Tales from the Road: Out with the parts and in with the tools

Changes in the automotive landscape caused a change in career for this Georgia-based Independent tool dealer.

Independent tool dealer Danny Jones says he covers about 700-800 miles per week in his Freightliner FL70.
Independent tool dealer Danny Jones says he covers about 700-800 miles per week in his Freightliner FL70.

Danny Jones has been an Independent tool dealer in the Dalton, Georgia, area for the past 10 years. But prior to selling automotive tools, Jones sold automotive parts: ACDelco and Motorcraft, to be specific.

“The parts business kind of went away in about 2000 or 2002,” Jones says. “I hung on there for seven or eight years, and in 2009 or 2010 I got to dabbling in tools pretty consistently, and [my next career] kind of blossomed from there.” 

Danny Jones Inc., Jones’ mobile tool business, started off pretty small, Jones says. He was working out of a Ford E-250 van when he first started, but the operation has grown since then, and Jones now works out of a 2002 Freightliner FL70 with a GEARWRENCH wrap. 

In the last decade, Jones has seen a number of changes to the tools industry, including the shift from pneumatic tools to battery powered options. He says this shift is also reflected in consumer spending. 

“[Power tools] are big business now,” Jones says. “I can count on one hand the number of air tools I’ve sold in the last six months, and I can’t count on both hands and both feet the number of battery powered tools I’ve sold. They’re selling 10-to-1 more than air tools are.”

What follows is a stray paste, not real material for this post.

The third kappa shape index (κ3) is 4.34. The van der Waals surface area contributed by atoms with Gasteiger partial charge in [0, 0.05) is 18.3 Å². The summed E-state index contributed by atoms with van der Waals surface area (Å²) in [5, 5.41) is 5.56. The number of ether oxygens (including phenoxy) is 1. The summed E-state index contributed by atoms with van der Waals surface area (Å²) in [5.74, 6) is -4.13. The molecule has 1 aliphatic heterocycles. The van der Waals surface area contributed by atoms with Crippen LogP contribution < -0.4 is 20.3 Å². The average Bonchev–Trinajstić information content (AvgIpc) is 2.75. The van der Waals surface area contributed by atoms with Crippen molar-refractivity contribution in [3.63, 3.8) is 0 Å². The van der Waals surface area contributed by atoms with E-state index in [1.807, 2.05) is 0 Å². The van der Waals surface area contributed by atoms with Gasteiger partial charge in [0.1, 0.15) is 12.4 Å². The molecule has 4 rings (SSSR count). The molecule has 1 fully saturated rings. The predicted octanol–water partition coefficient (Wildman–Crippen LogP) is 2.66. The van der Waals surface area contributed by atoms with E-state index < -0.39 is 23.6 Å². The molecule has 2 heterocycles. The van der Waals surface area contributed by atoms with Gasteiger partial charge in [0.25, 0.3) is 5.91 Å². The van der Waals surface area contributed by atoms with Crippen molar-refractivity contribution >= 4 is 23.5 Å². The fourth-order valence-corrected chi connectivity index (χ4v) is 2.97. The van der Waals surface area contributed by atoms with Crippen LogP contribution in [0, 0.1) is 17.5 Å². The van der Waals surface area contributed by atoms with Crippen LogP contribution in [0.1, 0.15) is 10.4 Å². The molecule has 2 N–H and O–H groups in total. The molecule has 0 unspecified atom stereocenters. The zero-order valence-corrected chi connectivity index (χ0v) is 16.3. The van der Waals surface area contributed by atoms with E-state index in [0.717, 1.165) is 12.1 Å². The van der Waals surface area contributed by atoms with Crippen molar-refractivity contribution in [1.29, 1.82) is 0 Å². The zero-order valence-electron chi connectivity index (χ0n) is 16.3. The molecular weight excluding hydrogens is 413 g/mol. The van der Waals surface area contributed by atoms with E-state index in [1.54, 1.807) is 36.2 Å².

When it comes to customer spending, Jones notes that in the last few years, he’s noticed the shop owners and technicians on his route have “loosened up a bit.” With interest rates low, technicians are spending more than they were in the late 2000s. 

“Business is pretty good out there today,” he says. 

Jones attributes part of his success as a mobile tool dealer to the fact that he’s the only GEARWRENCH dealer in the area. He notes that there are flag tool trucks around, but says crossover is minimal. 

“They’re pretty strong competition, but they don’t sell what I sell, and I don’t sell what they sell,” he explains. 

When it comes to financing, Jones has found that it’s better to do it himself. 

“I’ve come to find out that the financing companies … want to finance your stuff, but they want to charge 15 or 18 percent,” he says. “People just aren’t going to pay that … [so] my wife and I just finance it ourselves.” 

The customers on Jones’ route, who range from independent repair shops to dealership technicians, are mainly spread out amongst smaller towns in northwest Georgia. He travels as far south as Cedartown and Rockmart, and as far north as Chattanooga, Tennessee, covering about 700 to 800 miles per week. 

That’s a lot of miles and, looking to the future, Jones hopes to slow down a bit when he gets the opportunity to sell his business.  

“I enjoy what I’m doing, I’m just ready to go play some golf and do some stuff like that,” he says. 

For now, however, Jones is content running his route and making the sales. 

“I enjoy what I do,” he says. “I truly enjoy what I do.”

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